Were the chaotic presidential elections of 2000 and 2004 an anomaly or a harbinger of things to come this November? Next to the campaign fundraising that?s under the constant spotlight trained on the center ring of the circus known as "buying of the president" is a side ring known as "fiddling with the election." Sometimes the acts there steal the show, as happened in Florida in 2000 and Ohio in 2004.
As another election approaches, a politicized debate is raging about voter fraud and voter suppression, in which neither side can agree on the nature of the problem, and every solution put forward is derided as a bid for partisan advantage. The real question remains unanswered: Are the systemic problems of the last two presidential elections likely to recur when the presumptive nominees, Republican John McCain and Democrat Barack Obama, square off in November?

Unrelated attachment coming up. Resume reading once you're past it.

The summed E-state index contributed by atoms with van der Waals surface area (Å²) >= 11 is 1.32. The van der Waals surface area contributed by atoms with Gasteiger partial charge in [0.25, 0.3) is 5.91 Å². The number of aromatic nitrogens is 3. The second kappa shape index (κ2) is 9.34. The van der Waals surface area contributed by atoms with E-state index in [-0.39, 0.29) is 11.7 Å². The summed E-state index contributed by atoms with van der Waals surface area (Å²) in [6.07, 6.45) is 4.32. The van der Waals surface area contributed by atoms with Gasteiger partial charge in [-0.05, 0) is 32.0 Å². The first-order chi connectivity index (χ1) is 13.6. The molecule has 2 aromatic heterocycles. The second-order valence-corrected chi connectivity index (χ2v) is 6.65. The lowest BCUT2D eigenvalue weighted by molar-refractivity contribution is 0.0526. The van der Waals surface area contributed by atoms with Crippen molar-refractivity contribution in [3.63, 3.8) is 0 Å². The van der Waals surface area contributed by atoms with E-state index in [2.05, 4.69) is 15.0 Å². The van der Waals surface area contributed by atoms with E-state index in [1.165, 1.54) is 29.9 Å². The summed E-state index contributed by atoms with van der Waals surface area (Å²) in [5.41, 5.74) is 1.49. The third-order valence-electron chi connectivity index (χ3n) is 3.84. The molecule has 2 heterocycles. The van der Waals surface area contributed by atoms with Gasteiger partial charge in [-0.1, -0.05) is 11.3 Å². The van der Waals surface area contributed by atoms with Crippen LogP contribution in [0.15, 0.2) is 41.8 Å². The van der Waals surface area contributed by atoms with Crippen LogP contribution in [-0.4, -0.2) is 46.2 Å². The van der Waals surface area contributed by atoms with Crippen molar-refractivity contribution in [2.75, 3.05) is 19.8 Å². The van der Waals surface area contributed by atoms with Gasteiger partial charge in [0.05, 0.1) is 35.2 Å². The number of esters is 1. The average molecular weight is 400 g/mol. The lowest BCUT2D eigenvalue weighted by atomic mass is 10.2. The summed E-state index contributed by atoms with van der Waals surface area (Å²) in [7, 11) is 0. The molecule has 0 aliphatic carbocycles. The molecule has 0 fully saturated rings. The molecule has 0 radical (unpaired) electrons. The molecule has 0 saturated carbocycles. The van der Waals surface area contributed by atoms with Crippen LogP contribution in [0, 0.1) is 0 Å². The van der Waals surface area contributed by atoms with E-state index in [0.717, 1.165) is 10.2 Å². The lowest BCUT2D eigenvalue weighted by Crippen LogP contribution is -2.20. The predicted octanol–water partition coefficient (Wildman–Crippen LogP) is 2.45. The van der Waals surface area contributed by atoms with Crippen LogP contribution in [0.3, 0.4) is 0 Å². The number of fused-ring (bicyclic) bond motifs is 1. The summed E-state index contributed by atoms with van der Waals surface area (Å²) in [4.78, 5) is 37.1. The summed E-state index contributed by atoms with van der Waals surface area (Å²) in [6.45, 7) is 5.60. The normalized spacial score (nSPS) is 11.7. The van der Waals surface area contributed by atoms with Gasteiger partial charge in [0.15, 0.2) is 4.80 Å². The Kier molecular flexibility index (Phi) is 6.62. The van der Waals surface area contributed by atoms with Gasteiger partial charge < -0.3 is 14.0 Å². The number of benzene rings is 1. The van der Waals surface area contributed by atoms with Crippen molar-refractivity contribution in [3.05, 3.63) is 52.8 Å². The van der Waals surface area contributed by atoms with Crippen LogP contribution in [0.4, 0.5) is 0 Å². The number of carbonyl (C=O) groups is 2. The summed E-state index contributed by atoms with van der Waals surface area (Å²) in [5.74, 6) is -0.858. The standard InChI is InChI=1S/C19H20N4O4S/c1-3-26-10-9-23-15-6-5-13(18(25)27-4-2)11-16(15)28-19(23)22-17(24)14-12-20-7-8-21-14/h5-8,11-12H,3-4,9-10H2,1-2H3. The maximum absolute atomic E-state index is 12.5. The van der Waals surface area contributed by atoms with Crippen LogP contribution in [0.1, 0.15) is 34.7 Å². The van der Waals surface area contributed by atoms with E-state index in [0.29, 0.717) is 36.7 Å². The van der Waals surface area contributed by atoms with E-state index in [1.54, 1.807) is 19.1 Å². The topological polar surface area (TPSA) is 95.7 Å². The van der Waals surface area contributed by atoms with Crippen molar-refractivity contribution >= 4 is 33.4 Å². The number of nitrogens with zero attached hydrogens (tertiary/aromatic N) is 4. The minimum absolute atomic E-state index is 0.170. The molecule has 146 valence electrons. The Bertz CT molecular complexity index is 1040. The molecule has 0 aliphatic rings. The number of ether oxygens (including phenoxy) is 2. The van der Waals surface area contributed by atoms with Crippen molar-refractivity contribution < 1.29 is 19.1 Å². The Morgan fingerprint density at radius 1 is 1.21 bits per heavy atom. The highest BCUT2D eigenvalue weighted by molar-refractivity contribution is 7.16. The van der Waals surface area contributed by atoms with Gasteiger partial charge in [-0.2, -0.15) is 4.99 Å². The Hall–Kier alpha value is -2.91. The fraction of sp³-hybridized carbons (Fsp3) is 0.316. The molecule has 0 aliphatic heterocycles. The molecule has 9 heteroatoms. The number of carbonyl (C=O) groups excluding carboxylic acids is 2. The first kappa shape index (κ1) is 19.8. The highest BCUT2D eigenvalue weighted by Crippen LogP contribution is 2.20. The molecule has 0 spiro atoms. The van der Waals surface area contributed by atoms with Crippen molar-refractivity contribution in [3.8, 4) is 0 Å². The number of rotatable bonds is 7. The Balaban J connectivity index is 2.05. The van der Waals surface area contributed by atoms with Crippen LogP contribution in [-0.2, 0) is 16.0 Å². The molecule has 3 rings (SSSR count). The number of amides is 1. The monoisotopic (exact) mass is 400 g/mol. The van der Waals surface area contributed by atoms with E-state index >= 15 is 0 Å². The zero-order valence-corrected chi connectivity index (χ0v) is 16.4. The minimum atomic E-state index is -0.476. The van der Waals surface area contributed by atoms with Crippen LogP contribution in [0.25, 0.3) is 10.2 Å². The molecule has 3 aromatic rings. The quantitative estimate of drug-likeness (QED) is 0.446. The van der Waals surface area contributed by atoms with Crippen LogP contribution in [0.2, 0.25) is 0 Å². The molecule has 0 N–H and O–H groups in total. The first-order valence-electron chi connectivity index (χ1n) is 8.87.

Susan Q. Stranahan is a freelance journalist. For 28 years, she was a staff writer at The Philadelphia Inquirer, where she covered environment, business, and the courts. Her stories were a major component of The Inquirer’s coverage of the Three Mile Island accident, which won the 1980 Pulitzer Prize for general local reporting. Stranahan is the author of Susquehanna, River of Dreams, published by the Johns Hopkins University Press, and has written for the Washington Post, the Los Angeles Times, the New York Times, Fortune, Mother Jones, and Time. She lives in Narberth, Pennsylvania.
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